CM . . .
. Volume IX
Number 5 . . . . November 1, 2002
Thirteen-year-old Rose Dunlea is having a horrible time at a catholic girls school in Halifax. Although she can remember and tell the most wonderful stories about her family, most of them based on pieces of cloth found in the Irish Chain quilt that has been in her family for generations, whenever she tries to do her homework, the letters jump around on the page and she makes an awful mess. Her teacher calls her names and has held her back twice. Who could be worried about the war against Germany when there was such misery at home? Rose prays that she won't have to go to school anymore, but, when two ships explode in the Halifax harbour, nearly destroying the city, Rose worries that the explosion was her fault.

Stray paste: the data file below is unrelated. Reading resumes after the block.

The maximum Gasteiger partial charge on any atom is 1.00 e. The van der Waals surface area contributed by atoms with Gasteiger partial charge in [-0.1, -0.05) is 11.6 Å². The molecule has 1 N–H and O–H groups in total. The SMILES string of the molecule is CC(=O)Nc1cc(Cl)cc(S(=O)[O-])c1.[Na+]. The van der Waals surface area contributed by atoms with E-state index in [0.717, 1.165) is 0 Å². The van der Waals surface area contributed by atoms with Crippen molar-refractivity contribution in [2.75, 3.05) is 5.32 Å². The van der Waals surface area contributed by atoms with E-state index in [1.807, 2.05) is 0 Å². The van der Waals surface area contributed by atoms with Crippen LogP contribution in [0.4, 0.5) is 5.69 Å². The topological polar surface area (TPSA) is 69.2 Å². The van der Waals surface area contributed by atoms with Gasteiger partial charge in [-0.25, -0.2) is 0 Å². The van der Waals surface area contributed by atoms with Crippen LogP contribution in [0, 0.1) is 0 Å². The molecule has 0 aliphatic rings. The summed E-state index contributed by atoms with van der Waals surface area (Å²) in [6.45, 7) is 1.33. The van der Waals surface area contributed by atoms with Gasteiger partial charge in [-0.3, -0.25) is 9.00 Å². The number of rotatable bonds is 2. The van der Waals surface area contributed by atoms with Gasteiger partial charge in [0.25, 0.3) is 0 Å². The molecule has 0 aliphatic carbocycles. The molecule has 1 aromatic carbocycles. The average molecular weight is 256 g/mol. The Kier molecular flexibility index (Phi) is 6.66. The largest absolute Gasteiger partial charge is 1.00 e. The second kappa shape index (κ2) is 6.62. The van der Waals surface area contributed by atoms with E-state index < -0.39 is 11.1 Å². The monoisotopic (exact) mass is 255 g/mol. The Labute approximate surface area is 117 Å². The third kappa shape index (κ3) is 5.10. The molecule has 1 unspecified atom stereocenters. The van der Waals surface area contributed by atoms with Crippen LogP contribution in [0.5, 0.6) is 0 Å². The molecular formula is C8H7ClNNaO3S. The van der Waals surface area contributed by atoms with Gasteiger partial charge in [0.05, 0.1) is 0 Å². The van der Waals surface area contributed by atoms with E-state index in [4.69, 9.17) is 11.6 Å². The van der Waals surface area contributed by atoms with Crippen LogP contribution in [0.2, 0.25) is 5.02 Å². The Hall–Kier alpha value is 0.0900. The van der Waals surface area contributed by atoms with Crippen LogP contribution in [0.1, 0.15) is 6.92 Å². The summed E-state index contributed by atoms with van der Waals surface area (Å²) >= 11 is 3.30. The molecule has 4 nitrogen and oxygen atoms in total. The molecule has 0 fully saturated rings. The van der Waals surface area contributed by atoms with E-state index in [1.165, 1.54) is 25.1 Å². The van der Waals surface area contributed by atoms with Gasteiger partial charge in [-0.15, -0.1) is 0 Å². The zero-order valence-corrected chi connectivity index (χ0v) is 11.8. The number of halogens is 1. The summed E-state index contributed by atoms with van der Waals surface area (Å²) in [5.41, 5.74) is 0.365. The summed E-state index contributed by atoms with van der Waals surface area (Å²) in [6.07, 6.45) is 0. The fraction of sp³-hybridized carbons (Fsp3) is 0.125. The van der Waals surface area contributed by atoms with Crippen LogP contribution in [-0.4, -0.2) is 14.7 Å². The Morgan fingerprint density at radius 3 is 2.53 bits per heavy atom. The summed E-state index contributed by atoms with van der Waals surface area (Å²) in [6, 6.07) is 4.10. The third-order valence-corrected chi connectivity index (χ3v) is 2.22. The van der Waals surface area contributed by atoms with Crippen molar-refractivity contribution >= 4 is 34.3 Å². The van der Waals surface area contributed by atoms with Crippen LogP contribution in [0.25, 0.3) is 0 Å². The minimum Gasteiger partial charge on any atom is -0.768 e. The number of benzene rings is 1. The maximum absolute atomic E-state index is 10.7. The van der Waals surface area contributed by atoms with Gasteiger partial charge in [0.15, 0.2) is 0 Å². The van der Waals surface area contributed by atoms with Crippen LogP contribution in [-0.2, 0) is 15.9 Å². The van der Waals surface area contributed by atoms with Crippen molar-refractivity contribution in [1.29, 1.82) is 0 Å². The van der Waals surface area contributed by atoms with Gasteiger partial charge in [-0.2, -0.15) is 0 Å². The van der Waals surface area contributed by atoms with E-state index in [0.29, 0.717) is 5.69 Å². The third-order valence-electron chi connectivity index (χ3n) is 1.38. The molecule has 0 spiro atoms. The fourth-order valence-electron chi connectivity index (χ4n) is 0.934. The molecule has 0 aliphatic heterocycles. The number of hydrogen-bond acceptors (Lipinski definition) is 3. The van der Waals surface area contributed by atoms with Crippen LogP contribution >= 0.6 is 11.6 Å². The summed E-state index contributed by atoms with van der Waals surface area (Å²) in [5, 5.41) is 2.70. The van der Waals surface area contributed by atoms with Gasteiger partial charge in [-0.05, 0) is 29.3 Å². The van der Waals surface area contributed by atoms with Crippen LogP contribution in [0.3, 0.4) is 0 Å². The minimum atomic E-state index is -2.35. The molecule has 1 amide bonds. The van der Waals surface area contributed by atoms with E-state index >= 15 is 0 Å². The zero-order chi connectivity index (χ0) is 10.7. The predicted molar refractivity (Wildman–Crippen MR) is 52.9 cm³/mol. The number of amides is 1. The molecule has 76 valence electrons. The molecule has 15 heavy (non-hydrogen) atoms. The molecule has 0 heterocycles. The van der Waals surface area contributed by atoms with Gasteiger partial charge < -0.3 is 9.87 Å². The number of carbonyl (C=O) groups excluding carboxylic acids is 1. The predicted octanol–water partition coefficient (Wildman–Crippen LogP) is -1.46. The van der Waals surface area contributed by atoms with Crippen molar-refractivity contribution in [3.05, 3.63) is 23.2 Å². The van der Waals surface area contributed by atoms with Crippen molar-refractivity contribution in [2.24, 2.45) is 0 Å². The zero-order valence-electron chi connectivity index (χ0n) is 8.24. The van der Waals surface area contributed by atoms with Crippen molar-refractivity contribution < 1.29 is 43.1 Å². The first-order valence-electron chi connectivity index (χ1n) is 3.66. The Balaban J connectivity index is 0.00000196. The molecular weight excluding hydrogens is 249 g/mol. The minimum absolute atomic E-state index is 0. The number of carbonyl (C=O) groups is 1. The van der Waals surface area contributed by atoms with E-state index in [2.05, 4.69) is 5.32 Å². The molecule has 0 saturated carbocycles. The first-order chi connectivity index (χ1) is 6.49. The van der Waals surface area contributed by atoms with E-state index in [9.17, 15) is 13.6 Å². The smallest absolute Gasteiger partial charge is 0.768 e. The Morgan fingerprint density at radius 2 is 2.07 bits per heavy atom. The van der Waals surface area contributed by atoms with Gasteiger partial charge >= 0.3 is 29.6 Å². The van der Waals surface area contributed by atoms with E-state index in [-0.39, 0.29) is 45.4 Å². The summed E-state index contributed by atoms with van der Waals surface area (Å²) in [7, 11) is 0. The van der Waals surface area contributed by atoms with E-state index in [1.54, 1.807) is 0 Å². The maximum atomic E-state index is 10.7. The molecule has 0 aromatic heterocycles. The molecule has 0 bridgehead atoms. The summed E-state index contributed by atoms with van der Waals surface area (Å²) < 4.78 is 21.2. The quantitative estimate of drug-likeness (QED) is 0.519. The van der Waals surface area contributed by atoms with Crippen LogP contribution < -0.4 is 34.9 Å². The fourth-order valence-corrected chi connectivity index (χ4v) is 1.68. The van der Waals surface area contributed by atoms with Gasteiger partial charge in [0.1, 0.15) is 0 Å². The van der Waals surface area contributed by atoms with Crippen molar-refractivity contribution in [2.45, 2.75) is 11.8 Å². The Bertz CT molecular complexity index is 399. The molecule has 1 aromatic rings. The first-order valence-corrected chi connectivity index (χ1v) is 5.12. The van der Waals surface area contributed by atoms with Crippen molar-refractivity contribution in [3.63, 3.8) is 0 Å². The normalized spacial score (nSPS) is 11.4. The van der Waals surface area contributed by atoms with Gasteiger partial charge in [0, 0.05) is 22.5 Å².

This exciting story will pair nicely with a unit on World War I or Canadian history. Rose's story is involving and touching and will be meaningful to any student who has had to work hard to learn how to read. The characters are well-rounded, and Haworth-Attard is given ample opportunity to show what they are made of in their reactions to the tragedy. The novel gives a clear picture of class divisions in Halifax at the time and will offer something to any reader interested in history.
Betsy Fraser is a Youth Services Librarian with the Calgary Public Library in Calgary, AB.
on this title or this review, send mail to email@example.com.
Copyright © the Manitoba Library Association. Reproduction for personal
use is permitted only if this copyright notice is maintained. Any
other reproduction is prohibited without permission.